BOSTON – January 13, 2024 – The following is a public health warning related to two recent sewage discharges, also known as a combined sewer overflow (CSO). State regulations require local public health departments to provide notice to the public when these discharges may create a risk to public health, including when a discharge lasts for more than two hours.  

  • Boston Water and Sewer Commission Outfall BOS070 in the Fort Point Channel experienced a discharge or overflow that started on Saturday, January 13 at 7:45am and ended on Saturday, January 13 at 9:50am creating a potential public health risk. This event impacts the waters in the Fort Point Channel, Downtown, and Waterfront. This advisory will expire on January 15 at 9:50am, 48 hours after the overflow has ended.

 

  • Massachusetts Water Resources Authority Outfall MWR203 in Charlestown at the Prison Point Facility experienced a discharge or overflow that started on Saturday, January 13 at 7:04am and ended on January 13 at 10:12am creating a potential public health risk. This event impacts the waters of the Inner Harbor. This advisory will expire on January 15 at 10:12am, 48 hours after the overflow has ended.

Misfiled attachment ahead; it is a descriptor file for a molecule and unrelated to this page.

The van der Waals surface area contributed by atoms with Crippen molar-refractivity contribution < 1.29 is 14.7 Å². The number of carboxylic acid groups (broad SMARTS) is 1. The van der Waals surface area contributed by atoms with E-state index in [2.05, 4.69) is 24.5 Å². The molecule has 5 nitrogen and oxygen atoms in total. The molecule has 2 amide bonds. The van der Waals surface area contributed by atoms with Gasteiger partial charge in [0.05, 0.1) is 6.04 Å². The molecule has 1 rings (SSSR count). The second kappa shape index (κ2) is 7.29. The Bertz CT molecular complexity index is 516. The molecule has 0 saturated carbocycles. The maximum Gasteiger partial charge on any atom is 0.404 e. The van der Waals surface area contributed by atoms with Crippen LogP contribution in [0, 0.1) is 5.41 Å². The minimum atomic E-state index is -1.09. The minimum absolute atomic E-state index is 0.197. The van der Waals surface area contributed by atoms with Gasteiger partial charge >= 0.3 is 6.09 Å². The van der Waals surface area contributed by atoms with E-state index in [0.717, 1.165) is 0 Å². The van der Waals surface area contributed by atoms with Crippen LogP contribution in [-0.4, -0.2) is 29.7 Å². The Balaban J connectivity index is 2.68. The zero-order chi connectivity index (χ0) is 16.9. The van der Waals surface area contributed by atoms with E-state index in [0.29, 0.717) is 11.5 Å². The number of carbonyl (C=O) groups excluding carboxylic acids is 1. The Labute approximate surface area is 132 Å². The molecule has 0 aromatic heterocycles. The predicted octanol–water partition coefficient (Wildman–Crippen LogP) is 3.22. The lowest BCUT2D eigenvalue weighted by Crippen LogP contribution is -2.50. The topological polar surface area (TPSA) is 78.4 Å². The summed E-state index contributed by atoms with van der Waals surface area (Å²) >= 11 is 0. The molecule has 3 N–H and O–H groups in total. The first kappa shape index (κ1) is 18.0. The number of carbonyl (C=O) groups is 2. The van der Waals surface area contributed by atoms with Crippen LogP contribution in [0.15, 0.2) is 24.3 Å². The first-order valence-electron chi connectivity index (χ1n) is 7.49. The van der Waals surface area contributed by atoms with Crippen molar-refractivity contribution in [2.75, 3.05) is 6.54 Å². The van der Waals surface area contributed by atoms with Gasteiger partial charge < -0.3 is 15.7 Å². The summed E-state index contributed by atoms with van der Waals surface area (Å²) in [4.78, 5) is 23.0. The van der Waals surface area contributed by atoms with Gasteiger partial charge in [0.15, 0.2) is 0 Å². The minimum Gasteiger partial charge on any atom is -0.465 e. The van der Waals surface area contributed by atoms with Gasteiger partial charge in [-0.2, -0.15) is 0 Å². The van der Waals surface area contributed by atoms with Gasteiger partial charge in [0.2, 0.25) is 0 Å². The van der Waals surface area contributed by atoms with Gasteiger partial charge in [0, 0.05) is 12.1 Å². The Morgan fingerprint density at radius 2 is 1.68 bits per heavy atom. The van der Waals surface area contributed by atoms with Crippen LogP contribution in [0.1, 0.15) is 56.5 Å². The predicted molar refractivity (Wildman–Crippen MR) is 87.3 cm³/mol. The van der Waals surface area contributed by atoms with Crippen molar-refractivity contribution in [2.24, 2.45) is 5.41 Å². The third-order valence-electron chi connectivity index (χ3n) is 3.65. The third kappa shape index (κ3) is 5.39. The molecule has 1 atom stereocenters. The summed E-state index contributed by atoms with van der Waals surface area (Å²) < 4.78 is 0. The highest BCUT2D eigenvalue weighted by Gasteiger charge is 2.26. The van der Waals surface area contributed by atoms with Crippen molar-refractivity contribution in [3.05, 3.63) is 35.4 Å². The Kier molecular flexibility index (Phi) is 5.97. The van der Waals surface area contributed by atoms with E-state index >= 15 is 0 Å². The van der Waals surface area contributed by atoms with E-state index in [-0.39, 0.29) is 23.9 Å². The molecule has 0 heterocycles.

Note that these data are preliminary and may be revised and additional overflows associated with this weather event may be added to the Boston Water and Sewer Commission and Massachusetts Water Resources Authority websites. Check the Massachusetts Water Resources Authority website here and the Boston Water and Sewer Commission here for current updates. The public is advised to avoid contact with affected water bodies for at least 48 hours after a sewage discharge or overflow, during rainstorms, and for 48 hours after rainstorms end, due to increased health risks from bacteria or other pollutants associated with urban stormwater runoff and discharges of untreated or partially treated wastewater.  

A combined sewer overflow occurs when a large storm overwhelms the combined sewerage system causing rainwater to mix with wastewater and discharge to a nearby water body. This prevents sewage backups into homes and businesses.  

More information about CSOs and public health is available at www.boston.gov/cso.

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